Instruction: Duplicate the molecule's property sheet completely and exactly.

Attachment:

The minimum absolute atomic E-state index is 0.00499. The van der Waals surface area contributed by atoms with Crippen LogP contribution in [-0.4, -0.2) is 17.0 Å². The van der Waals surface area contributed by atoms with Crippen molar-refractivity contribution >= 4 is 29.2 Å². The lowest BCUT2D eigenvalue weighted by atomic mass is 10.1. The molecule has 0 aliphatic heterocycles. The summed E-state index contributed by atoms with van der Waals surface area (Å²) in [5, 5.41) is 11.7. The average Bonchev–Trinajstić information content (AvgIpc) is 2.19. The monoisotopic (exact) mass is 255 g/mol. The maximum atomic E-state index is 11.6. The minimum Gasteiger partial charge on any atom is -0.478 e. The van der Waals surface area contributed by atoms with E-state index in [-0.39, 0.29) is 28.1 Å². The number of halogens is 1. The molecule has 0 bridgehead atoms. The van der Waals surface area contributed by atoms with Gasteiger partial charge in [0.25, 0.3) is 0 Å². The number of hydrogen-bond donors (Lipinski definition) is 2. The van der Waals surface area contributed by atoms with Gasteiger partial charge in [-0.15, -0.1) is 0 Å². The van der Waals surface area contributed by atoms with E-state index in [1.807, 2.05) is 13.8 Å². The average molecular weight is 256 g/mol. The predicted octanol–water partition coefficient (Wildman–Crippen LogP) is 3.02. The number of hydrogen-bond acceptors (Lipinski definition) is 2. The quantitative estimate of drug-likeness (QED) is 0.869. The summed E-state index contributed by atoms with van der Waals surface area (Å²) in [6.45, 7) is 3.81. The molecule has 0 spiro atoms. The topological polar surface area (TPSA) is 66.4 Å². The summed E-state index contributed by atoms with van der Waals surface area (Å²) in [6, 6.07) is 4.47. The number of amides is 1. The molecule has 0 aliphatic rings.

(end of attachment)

The minimum absolute atomic E-state index is 0.00499. The van der Waals surface area contributed by atoms with Crippen LogP contribution in [-0.4, -0.2) is 17.0 Å². The van der Waals surface area contributed by atoms with Crippen molar-refractivity contribution >= 4 is 29.2 Å². The lowest BCUT2D eigenvalue weighted by atomic mass is 10.1. The molecule has 0 aliphatic heterocycles. The summed E-state index contributed by atoms with van der Waals surface area (Å²) in [5, 5.41) is 11.7. The average Bonchev–Trinajstić information content (AvgIpc) is 2.19. The monoisotopic (exact) mass is 255 g/mol. The maximum atomic E-state index is 11.6. The minimum Gasteiger partial charge on any atom is -0.478 e. The van der Waals surface area contributed by atoms with E-state index in [-0.39, 0.29) is 28.1 Å². The number of halogens is 1. The molecule has 0 bridgehead atoms. The van der Waals surface area contributed by atoms with Gasteiger partial charge in [0.25, 0.3) is 0 Å². The number of hydrogen-bond donors (Lipinski definition) is 2. The van der Waals surface area contributed by atoms with Gasteiger partial charge in [-0.15, -0.1) is 0 Å². The van der Waals surface area contributed by atoms with E-state index in [1.807, 2.05) is 13.8 Å². The average molecular weight is 256 g/mol. The predicted octanol–water partition coefficient (Wildman–Crippen LogP) is 3.02. The number of hydrogen-bond acceptors (Lipinski definition) is 2. The quantitative estimate of drug-likeness (QED) is 0.869. The summed E-state index contributed by atoms with van der Waals surface area (Å²) in [6.45, 7) is 3.81. The molecule has 0 spiro atoms. The topological polar surface area (TPSA) is 66.4 Å². The summed E-state index contributed by atoms with van der Waals surface area (Å²) in [6, 6.07) is 4.47. The number of amides is 1. The molecule has 0 aliphatic rings.